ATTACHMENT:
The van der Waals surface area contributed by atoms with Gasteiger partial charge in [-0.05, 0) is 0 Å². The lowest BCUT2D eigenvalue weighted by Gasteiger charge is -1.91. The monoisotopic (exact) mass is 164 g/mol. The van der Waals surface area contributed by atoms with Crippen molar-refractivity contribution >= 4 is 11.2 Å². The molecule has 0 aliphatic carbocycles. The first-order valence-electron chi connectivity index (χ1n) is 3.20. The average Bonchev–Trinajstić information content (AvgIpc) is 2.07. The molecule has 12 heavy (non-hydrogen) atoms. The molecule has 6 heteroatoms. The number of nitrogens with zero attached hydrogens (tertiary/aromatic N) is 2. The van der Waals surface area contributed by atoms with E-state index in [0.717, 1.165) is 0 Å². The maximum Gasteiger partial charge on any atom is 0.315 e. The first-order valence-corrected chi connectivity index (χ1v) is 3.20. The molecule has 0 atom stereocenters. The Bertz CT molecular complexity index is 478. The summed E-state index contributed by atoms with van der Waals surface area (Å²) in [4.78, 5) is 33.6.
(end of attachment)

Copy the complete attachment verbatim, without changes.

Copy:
The van der Waals surface area contributed by atoms with Gasteiger partial charge in [-0.05, 0) is 0 Å². The lowest BCUT2D eigenvalue weighted by Gasteiger charge is -1.91. The monoisotopic (exact) mass is 164 g/mol. The van der Waals surface area contributed by atoms with Crippen molar-refractivity contribution >= 4 is 11.2 Å². The molecule has 0 aliphatic carbocycles. The first-order valence-electron chi connectivity index (χ1n) is 3.20. The average Bonchev–Trinajstić information content (AvgIpc) is 2.07. The molecule has 12 heavy (non-hydrogen) atoms. The molecule has 6 heteroatoms. The number of nitrogens with zero attached hydrogens (tertiary/aromatic N) is 2. The van der Waals surface area contributed by atoms with E-state index in [0.717, 1.165) is 0 Å². The maximum Gasteiger partial charge on any atom is 0.315 e. The first-order valence-corrected chi connectivity index (χ1v) is 3.20. The molecule has 0 atom stereocenters. The Bertz CT molecular complexity index is 478. The summed E-state index contributed by atoms with van der Waals surface area (Å²) in [4.78, 5) is 33.6.